Building Dashboard - This is a web-based software developed by Lucid Design Group that allows real-time updates of a building's performance along various metrics, largely centered around utilities. Other vendors offer similar services, and it was unclear from their presentation how this will affect those working on LEED projects today. On the other hand, if they work out directly updating these results into a LEED-EB certification/recertification similar to the GBS tool, it could mean huge reductions in overhead for those pursuing such projects.

WorkFlow Pro - is a service from GreenWizard.com that harnesses the wealth of material data embedded in their system and allows the population of those onerous MR credit templates if you build a project in their system, making the lives of specifiers and contractors that much easier.

Green Building Information Gateway - This is a pilot project led by Dr. Chris Pyke, VP of Research for USGBC in conjunction with ESRI. It is a comprehensive map of LEED projects in Chicago, but it contains a wealth of additional layers that is pulled directly from a stream of data that the USGBC is now making public. The information from any specific project is compared live against the performance of every building in the set. Basically this is a benchmarking tool designed to allow designers to show their clients how their design might stack up against others in the area. There's even a trend tool that allows you to view this data over time. It's based on a post-certification data stream, so it's applicability to those working on current projects likely won't be huge, but it could be very helpful for banks and others trying to make a business case or valuation assumptions measuring the impact of LEED certification or even individual LEED credits.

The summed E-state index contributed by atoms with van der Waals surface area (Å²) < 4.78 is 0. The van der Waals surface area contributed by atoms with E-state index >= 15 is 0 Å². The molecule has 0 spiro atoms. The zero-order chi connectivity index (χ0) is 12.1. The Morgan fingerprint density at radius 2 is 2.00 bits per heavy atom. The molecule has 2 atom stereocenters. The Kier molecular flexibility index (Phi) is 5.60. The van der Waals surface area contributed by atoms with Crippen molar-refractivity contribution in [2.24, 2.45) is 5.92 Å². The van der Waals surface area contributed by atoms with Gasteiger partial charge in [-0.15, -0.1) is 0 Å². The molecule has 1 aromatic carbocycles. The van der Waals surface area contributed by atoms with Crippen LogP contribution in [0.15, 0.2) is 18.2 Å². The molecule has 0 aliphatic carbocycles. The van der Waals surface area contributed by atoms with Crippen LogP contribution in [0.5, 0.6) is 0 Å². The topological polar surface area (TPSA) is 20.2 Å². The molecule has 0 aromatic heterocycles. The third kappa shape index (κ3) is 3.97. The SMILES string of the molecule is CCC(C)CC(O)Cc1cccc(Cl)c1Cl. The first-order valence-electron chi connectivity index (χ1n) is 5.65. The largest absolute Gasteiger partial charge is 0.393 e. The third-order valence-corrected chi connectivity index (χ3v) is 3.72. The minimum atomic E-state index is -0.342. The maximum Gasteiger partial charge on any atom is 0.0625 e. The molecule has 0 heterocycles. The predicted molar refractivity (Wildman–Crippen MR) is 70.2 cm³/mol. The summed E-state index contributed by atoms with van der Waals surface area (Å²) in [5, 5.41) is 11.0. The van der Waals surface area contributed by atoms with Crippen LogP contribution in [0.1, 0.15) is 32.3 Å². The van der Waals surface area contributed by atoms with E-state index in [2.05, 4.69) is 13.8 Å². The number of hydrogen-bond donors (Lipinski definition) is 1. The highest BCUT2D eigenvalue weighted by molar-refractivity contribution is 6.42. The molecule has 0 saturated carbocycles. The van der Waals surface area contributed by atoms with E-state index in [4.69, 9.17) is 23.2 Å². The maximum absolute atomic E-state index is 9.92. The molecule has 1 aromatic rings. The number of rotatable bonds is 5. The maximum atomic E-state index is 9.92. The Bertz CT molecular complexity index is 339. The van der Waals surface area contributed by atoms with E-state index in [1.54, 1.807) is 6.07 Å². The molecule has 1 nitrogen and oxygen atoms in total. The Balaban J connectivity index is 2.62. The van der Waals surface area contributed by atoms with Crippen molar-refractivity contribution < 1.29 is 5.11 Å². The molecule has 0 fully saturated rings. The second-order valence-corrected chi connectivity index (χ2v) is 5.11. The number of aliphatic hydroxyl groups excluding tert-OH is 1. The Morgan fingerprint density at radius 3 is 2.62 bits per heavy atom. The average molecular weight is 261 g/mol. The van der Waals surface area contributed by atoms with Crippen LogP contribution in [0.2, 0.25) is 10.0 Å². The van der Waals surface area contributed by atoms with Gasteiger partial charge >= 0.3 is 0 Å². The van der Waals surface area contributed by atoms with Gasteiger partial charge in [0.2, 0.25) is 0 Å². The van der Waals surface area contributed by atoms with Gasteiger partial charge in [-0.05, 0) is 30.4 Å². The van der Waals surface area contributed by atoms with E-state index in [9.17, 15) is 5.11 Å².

What's On the Horizon?

It's hard for me to explain how huge the potential of this. I see Trane Trace and other energy modeling software allowing direct uploads of model results into LEED without the very significant data entry headache that exists now. Revit could directly upload daylighting calculations without the architect ever having to open up a credit calculator.

Mike Opitz indicated that there's still kinks that need to be worked out, specifically citing energy modelling. At the core, there is the issue of standardizing data exchange protocols to ensure that everything is accurate, and not just easy. As energy modeling is so critical to the performance of a building, they cannot sacrifice

So What's the Catch

Well... all this innovation does not come free. In the same way that there are paid apps on the iPhone and Android marketplaces, some of the case studies above have subscription fees or other charges that will be in addition to what you're paying the GBCI for certification fees. Don't want to pay extra? You're welcome to stay with the current LEED Online, but I suspect that many firms will find that the productivity gains of these tools will far exceed the costs.